Vader have long been regarded as the finest metal band to come out of the healthy Polish heavy metal scene, but over the past few years, Behemoth have amassed a catalogue that’s become every bit as impressive. Plying their trade since 1991, the black metal trio turned heads with their 2001 album Thelema 6 and 2003’s Zos Kia Kultus (Here and Beyond), the increased attention in the metal community due in part to the band’s signing to Olympic Records, allowing North and South American audiences to find out for themselves just what the big deal was. Now, with the release of their seventh album, Demigod, Behemoth not only stake their claim as the finest metal outfit in Eastern Europe, but they now stand as one of the best bands in the genre today, period.
As opposed to the highly theatrical, symphonic, over-the-top satanic antics of the two most popular purveyors of black metal in the world, Norway’s Dimmu Borgir and England’s Cradle of Filth, Behemoth simplify things, downplaying the ostentatiousness of it all, and focus on nothing more than crisply produced, immaculately executed, and surprisingly accessible aggressive music. Sure, many of the characteristics of black metal are present: the rapid-fire rat-tat-tats of drummer Inferno, the guttural spewage of vocalist/guitarist Nergal (which, quite frankly, is more impressive than your usual extreme metal vocals), some great song titles such as “Mysterium Coniunctionis (Hermanubis)”, and band members named Inferno and Nergal. However, underneath the cacophony lurk plenty of sly guitar harmonies that snake in and around the songs, and riffs that sound more indebted to late 1980s underground acts like Death and Kreator. In fact, Demigod, as brutally relentless as it is, is actually one of the most pleasant black metal albums you’ll ever hear.
The fact that Nergal plays down the whole devil worshiping shtick in favor of more thought-provoking themes is bound to please anyone who easily tires of the same old thing from such bands, and that refreshing lyrical depth, combined with the simplicity and economy of the songs (which rarely go over four minutes), is what ultimately wins the listener over. The majestic opening track “Sculpting the Throne ov Seth” has Nergal musing that all people are gods themselves (perhaps an indictment of the Catholic Church’s influence in their homeland), while the song careens at a pace that rivals the late, great underground metal progenitors Death. The blindingly fast “XUL” combines a spectacular performance by the band (and guest soloist Karl Sanders, from Nile) with a compelling theme centered around ancient Sumerian mythology, and if that weren’t enough, “Before Aeons Came” is a terrific, midtempo metal reading of 19th Century English poet Algernon Charles Swinburne’s “Atlanta in Calydon”. The instantly memorable “Conquer All” is the album’s finest track, constructed around a contagious riff that sounds lifted from Anthrax’s 1989 tune “Be All End All”, the lyrics an interpretation of text by Alistair Crowley that border on sounding like a demonic motivational speech: “I am the pure flame that burns . . . I am the infinite space / I am the most conquering One.”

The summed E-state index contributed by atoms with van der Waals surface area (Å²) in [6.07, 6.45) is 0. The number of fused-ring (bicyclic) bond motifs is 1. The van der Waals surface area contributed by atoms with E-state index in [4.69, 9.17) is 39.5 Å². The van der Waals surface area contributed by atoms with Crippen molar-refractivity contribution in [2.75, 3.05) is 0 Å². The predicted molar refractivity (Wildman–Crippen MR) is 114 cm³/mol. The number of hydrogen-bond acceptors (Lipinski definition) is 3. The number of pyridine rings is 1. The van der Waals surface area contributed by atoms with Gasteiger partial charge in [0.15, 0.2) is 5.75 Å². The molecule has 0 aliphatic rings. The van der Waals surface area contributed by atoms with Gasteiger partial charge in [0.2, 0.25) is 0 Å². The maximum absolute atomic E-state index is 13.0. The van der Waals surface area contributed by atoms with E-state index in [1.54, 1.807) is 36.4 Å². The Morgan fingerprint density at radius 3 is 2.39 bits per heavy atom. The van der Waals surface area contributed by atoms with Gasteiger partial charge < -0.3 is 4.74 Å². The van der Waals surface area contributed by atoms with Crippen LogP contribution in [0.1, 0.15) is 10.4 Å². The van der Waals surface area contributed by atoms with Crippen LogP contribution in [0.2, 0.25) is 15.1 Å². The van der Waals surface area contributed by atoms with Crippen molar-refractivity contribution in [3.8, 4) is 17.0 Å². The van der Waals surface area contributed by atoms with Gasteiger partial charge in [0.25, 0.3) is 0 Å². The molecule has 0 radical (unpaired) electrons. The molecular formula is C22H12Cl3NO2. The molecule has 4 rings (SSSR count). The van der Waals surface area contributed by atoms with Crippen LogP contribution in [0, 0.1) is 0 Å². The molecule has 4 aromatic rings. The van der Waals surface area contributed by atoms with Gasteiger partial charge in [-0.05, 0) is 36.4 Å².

Although Demigod zips along at a fresh, 40-minute pace, there’s still room for one epic track, and the eight and a half minute album closer “The Reign ov Shemsu-Hor” brings the festivities to a fitting climax. Presented in three movements, the song delves headlong into Egyptology; the first movement (“The Forgiven Legacy ov a Forbidden Race”) a simple, thunderous thrash metal instrumental, the second (“Invocation ov the Watch Gods”) an explosion of Meshuggah-style syncopation and tightly wound riffs, and the third (“The Splendourous Return”) a dramatic outro containing that mix of black and death metal that the band does so well.
Superbly mixed by Daniel Bergstrand, who has worked with such luminaries as Strapping Young Lad, Meshuggah, and In Flames, Demigod is everything one would want from a metal album; it’s aggressive enough to take chances, but grounded by enough harmonies and well-read lyrical content to prevent it from either becoming too lofty, or stumbling towards self-parody for casual listeners. We’re barely into 2005, yet we’ve already heard one of the year’s standout metal releases.